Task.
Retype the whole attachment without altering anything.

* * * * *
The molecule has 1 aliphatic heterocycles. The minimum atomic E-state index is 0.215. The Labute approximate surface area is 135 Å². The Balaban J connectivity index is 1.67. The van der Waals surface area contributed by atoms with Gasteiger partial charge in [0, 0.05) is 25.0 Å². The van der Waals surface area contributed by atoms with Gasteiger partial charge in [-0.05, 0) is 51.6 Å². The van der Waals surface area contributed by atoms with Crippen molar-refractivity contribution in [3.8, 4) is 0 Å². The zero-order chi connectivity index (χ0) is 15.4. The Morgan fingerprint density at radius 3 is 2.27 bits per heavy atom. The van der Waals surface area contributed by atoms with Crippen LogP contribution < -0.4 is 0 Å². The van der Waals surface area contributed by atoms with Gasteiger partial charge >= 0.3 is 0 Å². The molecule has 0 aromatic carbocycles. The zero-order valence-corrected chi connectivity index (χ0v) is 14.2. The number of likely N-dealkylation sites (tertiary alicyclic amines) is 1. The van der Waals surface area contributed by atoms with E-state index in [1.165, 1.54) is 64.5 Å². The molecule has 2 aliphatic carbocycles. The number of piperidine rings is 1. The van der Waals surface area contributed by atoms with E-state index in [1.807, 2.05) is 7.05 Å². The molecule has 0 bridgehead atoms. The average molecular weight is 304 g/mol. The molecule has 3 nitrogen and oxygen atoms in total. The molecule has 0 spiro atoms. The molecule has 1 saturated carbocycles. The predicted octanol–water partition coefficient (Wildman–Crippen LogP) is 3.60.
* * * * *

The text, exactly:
The molecule has 1 aliphatic heterocycles. The minimum atomic E-state index is 0.215. The Labute approximate surface area is 135 Å². The Balaban J connectivity index is 1.67. The van der Waals surface area contributed by atoms with Gasteiger partial charge in [0, 0.05) is 25.0 Å². The van der Waals surface area contributed by atoms with Gasteiger partial charge in [-0.05, 0) is 51.6 Å². The van der Waals surface area contributed by atoms with Crippen molar-refractivity contribution in [3.8, 4) is 0 Å². The zero-order chi connectivity index (χ0) is 15.4. The Morgan fingerprint density at radius 3 is 2.27 bits per heavy atom. The van der Waals surface area contributed by atoms with Crippen LogP contribution < -0.4 is 0 Å². The van der Waals surface area contributed by atoms with Gasteiger partial charge >= 0.3 is 0 Å². The molecule has 0 aromatic carbocycles. The zero-order valence-corrected chi connectivity index (χ0v) is 14.2. The number of likely N-dealkylation sites (tertiary alicyclic amines) is 1. The van der Waals surface area contributed by atoms with E-state index in [1.165, 1.54) is 64.5 Å². The molecule has 2 aliphatic carbocycles. The number of piperidine rings is 1. The van der Waals surface area contributed by atoms with E-state index in [1.807, 2.05) is 7.05 Å². The molecule has 0 bridgehead atoms. The average molecular weight is 304 g/mol. The molecule has 3 nitrogen and oxygen atoms in total. The molecule has 0 spiro atoms. The molecule has 1 saturated carbocycles. The predicted octanol–water partition coefficient (Wildman–Crippen LogP) is 3.60.